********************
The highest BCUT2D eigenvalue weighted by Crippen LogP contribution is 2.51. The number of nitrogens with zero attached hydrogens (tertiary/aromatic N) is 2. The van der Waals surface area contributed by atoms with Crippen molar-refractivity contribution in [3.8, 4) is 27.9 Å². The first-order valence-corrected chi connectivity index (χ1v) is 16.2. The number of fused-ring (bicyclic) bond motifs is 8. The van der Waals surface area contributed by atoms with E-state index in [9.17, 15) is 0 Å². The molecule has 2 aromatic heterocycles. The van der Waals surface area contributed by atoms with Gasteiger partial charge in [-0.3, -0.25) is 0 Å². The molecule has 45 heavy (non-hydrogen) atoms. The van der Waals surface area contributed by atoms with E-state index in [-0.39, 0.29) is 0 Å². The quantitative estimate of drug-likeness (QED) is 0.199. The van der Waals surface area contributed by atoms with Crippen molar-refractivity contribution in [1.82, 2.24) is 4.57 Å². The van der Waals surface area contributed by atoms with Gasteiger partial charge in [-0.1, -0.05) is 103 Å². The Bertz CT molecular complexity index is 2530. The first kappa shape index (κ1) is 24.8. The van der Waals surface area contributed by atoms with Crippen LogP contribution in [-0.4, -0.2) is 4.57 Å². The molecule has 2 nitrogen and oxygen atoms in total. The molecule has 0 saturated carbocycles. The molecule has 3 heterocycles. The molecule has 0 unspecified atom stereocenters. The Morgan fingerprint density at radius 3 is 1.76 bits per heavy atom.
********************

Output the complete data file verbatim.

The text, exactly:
The highest BCUT2D eigenvalue weighted by Crippen LogP contribution is 2.51. The number of nitrogens with zero attached hydrogens (tertiary/aromatic N) is 2. The van der Waals surface area contributed by atoms with Crippen molar-refractivity contribution in [3.8, 4) is 27.9 Å². The first-order valence-corrected chi connectivity index (χ1v) is 16.2. The number of fused-ring (bicyclic) bond motifs is 8. The van der Waals surface area contributed by atoms with E-state index in [9.17, 15) is 0 Å². The molecule has 2 aromatic heterocycles. The van der Waals surface area contributed by atoms with Gasteiger partial charge in [-0.3, -0.25) is 0 Å². The molecule has 45 heavy (non-hydrogen) atoms. The van der Waals surface area contributed by atoms with E-state index in [-0.39, 0.29) is 0 Å². The quantitative estimate of drug-likeness (QED) is 0.199. The van der Waals surface area contributed by atoms with Crippen molar-refractivity contribution in [1.82, 2.24) is 4.57 Å². The van der Waals surface area contributed by atoms with Gasteiger partial charge in [-0.1, -0.05) is 103 Å². The Bertz CT molecular complexity index is 2530. The first kappa shape index (κ1) is 24.8. The van der Waals surface area contributed by atoms with Crippen LogP contribution in [-0.4, -0.2) is 4.57 Å². The molecule has 2 nitrogen and oxygen atoms in total. The molecule has 0 saturated carbocycles. The molecule has 3 heterocycles. The molecule has 0 unspecified atom stereocenters. The Morgan fingerprint density at radius 3 is 1.76 bits per heavy atom.